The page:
Huum sauna remote control, UKU Uku is aimed at changing the way you heat your sauna forever. Imagine yourself out exercising or enduring a long day at the office. A few taps on the Huum mobile app and the sauna will be warm when you get home. The control console Uku combines ease of use and safety, intuitive from the first time out of the box. It comes equipped with child safety lock, door sensor and overheating protection.

JAANUS TAMME Jaanus Tamme has been an engineer and architect for over 20 years. Career started in various agencies and freelancers until he decided to put his energy into the advertising agency TANK, where he worked for nearly 15 years as an AD and, as a creative director. Several years ago Jaanus made a turning point and decided to combine his experience in the field of architecture and communication and founded Sailinvest, which is currently engaged in a phenomenon such as City Marketing. Optionally engaged in branding and communication advisor. The main activity is the development of the Noblessner Harbor Quarter in Tallinn and he is also consult on the re-positioning and development of the port city of Shanghai.

Spider Block ROPEYE A lightweight low-friction pulley for heavy loads which spins on thin ‘dyneema’ web structure. This evolutionary block / pulley replaces an ordinary ball-bearing solution. The thin spider-web structure inside the block gives enourmous strength which handles heavy loads. The diagonal web structure spreads the load over 40 different locations at once, giving a smooth, low-friction spin. Materials: Dyneema mixed with Spectra (web structure inside). Aluminium sides and ring. Innovation: engineering solution, no ball-bearings, thin spider web structure gives enormous strenght on high loadings, web diagonal structure which gives ultra low friction, easy to assamble (No bolts, screws, nuts and washers needed). Usages: Yachting industry, Marine Industry, Construction industry, Oil and Gas Industry, Military Industry. BRUNO award 2016- honourable mention.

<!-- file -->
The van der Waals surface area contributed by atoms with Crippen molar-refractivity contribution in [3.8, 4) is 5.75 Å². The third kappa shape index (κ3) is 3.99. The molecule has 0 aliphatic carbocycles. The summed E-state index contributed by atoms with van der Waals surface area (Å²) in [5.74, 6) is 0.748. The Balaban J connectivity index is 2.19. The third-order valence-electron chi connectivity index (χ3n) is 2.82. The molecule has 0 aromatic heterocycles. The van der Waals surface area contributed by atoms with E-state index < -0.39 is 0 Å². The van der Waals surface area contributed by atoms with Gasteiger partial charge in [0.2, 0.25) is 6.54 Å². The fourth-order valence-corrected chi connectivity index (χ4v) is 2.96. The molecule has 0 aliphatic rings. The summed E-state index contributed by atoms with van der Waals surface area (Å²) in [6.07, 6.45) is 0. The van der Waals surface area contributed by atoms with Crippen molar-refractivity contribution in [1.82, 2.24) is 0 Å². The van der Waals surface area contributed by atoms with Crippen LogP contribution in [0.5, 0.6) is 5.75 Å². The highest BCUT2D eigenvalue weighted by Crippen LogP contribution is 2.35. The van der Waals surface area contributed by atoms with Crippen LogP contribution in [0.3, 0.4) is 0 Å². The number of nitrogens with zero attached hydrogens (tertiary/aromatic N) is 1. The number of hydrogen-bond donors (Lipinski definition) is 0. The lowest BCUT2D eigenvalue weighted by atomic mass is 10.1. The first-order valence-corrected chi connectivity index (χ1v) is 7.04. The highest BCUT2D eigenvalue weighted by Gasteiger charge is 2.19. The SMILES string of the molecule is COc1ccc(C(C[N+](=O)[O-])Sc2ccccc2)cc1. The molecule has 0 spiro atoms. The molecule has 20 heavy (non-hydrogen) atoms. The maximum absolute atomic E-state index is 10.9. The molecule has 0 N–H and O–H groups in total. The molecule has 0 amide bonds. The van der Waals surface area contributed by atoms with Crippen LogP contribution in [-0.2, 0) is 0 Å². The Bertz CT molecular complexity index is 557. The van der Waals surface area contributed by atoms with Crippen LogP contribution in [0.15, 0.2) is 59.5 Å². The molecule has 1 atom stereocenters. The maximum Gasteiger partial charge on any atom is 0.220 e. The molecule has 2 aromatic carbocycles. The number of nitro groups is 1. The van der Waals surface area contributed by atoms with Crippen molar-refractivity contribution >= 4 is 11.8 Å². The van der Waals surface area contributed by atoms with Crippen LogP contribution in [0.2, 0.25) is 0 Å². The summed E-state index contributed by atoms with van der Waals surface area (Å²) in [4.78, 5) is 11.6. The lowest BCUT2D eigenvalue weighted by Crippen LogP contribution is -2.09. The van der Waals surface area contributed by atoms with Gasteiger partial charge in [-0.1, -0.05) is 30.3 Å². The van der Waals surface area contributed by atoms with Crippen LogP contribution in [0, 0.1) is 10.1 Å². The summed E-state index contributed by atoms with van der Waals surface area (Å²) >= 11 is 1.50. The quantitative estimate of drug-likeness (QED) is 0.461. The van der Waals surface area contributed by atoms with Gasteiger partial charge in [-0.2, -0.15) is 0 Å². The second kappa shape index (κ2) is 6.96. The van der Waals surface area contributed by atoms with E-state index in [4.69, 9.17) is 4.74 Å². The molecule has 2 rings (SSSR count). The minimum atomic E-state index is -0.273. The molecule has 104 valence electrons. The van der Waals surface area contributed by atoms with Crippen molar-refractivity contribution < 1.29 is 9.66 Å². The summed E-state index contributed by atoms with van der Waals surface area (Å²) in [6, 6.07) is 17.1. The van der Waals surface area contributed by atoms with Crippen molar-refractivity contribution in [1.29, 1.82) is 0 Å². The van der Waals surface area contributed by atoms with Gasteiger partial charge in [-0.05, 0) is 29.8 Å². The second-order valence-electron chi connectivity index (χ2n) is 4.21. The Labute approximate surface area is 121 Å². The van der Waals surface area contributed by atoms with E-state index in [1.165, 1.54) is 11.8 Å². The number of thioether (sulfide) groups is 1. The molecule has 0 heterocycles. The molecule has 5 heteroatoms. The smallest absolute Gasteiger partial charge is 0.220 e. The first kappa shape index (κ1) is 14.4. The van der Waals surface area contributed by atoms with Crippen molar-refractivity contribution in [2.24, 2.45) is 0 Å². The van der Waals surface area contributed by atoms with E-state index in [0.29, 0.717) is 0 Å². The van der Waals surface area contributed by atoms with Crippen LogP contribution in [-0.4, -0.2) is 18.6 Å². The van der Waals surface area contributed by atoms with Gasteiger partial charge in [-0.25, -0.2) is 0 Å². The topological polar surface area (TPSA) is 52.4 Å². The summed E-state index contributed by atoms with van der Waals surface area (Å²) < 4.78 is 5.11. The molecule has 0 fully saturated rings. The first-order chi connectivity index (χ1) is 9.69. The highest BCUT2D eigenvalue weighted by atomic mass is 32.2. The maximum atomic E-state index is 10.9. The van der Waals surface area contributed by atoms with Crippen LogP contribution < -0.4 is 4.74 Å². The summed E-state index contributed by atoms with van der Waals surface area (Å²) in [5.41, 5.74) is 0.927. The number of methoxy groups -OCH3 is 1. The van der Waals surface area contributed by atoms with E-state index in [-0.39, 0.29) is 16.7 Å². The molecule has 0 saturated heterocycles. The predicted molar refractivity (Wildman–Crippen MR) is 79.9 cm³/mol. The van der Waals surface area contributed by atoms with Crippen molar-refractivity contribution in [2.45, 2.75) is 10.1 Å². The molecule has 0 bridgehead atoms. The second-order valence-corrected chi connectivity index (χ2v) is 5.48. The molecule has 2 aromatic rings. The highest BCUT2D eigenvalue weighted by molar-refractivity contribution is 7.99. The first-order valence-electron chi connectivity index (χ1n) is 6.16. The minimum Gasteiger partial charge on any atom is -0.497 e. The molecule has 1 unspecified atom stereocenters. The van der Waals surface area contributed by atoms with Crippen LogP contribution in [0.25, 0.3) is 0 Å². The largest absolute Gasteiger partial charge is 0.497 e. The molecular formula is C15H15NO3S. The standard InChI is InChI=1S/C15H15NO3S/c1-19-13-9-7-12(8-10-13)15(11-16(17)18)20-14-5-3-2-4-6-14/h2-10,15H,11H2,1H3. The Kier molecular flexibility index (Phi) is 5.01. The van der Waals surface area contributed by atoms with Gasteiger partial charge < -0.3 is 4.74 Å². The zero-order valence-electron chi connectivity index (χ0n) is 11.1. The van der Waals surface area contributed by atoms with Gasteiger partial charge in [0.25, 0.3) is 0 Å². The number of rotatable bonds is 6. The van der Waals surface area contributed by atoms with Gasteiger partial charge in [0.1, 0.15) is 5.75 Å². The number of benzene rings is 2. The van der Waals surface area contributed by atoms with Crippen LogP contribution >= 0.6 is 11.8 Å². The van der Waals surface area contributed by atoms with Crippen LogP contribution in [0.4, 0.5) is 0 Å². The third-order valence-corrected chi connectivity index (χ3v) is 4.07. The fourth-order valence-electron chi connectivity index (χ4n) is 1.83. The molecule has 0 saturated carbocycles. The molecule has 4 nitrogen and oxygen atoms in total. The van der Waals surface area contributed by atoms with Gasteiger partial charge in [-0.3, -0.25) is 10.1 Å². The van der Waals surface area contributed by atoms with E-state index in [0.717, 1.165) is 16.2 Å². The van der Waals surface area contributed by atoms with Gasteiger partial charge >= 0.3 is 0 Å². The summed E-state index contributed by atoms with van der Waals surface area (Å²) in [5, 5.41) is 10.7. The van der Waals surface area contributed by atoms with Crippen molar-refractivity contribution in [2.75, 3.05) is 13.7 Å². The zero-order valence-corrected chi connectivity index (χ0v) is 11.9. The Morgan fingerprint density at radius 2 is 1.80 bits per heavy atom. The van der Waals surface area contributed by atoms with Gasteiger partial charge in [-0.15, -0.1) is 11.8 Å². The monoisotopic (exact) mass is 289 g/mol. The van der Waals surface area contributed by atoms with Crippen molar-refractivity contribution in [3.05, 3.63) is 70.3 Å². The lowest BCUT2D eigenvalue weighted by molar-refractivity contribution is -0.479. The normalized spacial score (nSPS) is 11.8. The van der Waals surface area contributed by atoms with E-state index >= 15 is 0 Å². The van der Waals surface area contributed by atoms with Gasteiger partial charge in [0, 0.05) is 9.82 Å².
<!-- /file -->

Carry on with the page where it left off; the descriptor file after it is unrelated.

Ropeye PRO Loop Single-point soft-attach padeye for heavy loads. Watertight and lightweight innovative fastening solution. Materials: - Main Product (Loop and Pad): Carbon fibre, dyneema SK90 - Accessories (Ring and TDP): Aluminium Innovation: - Engineering solution - Materials used - Moulding method (dyneema rope + carbon moulding) - Idea of spreading the loads Ropeye product advantages: - 3 times stronger than metal solution - 5 times lighter than metal solution - 1 detail (Ropeye) versus 12 details metal solution - Only 1 installation hole needed versus 3 or more for metal solution - No bolts, screws, nuts and washers needed - 1 loading point for all loading directions - Curved pad which distributes live loads evenly to the wider area - Soft hook (loop) which is stronger than steel Watertight connection - No rust or corrosion. Actual sales: worldwide Patent: Ropeye Loop is under World-Wide patent R&D and production: The engineering, R&D, product design, production, sales and communication are based in Estonia.

JANNO JÕULU / assistant technique

EGERT UIBO Egert is a product designer and has deep experience in designing and prototyping industrial concepts for clients in both close to Estonia and further abroad. Uibo is now working in Ten Twelve, an Estonian based product development company where he has been a part of projects with clients who are active in the fields of consumer electronics and health care. He enjoys making great concepts come to life as solutions.